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Greenberg:  Bad Strategy Dims AIG Future

Former AIG chief executive Maurice "Hank" Greenberg sees the company he built being liquidated by the government, and calls that a disgrace.

In an exclusive CNBC interview, Greenberg, now the chairman and chief executive of CV Starr & Co., said what has happened to AIG needn't have happened the way it did.

"The plan (the government) came out with was very Draconian," he said. "It left the government with 79.9 percent ownership in the company, and so, essentially, it was nationalized."

He questioned the wisdom of selling off parts of the company to raise capital.

"You can't pay back the taxpayer by selling assets in this market," he said.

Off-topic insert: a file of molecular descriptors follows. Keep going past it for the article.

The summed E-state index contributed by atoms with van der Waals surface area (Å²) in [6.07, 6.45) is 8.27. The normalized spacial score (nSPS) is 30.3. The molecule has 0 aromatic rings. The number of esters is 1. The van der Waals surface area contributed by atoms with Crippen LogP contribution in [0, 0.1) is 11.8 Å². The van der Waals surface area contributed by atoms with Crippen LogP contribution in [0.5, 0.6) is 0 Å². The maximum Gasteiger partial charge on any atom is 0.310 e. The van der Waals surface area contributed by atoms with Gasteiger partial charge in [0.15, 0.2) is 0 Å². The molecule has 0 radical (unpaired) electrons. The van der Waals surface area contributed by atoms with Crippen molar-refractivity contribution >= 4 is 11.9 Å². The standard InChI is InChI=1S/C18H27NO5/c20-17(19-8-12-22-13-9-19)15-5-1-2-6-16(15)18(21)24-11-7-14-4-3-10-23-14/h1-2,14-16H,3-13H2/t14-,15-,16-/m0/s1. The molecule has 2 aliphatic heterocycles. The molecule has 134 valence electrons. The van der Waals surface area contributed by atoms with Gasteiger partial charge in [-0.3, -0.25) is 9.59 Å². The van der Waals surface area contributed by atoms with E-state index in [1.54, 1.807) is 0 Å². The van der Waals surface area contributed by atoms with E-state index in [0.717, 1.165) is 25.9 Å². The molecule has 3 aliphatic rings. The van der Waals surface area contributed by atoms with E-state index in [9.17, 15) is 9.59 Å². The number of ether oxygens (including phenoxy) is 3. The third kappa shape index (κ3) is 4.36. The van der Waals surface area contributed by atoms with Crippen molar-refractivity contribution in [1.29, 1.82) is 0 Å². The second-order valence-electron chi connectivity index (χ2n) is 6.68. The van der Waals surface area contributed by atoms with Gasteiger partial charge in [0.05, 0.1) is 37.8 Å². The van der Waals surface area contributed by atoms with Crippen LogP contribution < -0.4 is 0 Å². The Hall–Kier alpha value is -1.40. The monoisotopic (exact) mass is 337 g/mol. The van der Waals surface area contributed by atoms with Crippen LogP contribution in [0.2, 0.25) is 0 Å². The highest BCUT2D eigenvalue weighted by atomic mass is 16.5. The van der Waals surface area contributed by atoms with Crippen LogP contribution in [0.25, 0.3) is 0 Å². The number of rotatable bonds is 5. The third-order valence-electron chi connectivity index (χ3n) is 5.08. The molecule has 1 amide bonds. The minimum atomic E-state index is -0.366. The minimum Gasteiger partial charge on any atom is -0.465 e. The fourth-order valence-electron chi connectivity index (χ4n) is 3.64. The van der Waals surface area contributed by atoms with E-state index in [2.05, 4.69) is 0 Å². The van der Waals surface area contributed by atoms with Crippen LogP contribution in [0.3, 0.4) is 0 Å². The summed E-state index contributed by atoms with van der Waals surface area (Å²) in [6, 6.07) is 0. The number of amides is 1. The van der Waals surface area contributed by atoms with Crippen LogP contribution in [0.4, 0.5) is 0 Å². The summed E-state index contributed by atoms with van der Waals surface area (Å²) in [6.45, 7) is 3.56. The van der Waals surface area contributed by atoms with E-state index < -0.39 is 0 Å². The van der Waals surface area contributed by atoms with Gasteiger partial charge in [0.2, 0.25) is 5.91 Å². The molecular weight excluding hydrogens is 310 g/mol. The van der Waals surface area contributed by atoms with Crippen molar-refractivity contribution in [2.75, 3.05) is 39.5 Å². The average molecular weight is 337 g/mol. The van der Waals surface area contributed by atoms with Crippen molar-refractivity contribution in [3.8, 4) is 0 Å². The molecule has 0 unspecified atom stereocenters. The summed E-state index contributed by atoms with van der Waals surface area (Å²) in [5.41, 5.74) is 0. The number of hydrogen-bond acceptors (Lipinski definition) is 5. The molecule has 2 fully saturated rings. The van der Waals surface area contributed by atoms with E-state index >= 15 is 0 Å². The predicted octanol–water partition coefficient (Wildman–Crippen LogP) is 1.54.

Greenberg also questioned the company's controversial offers of retention bonuses to key employees, something that has raised the ire of government critics. His successor at AIG, Edward Liddy, defended the practice in a CNBC interview on Monday. (See that interview in the video at left)

"Retention bonuses are not going to keep the good people," Greenberg said.

His own strategy would be to "build the company back to what it was, and sell assets at a much later date."

His outlook for the company is not bright, particularly under the stewardship of Liddy, whom he dismissed as "a liquidator."

"The insurance businesses of AIG were unique, and the franchise is unique; there isn't anything like it in the world," he said. "It won't be that way much longer."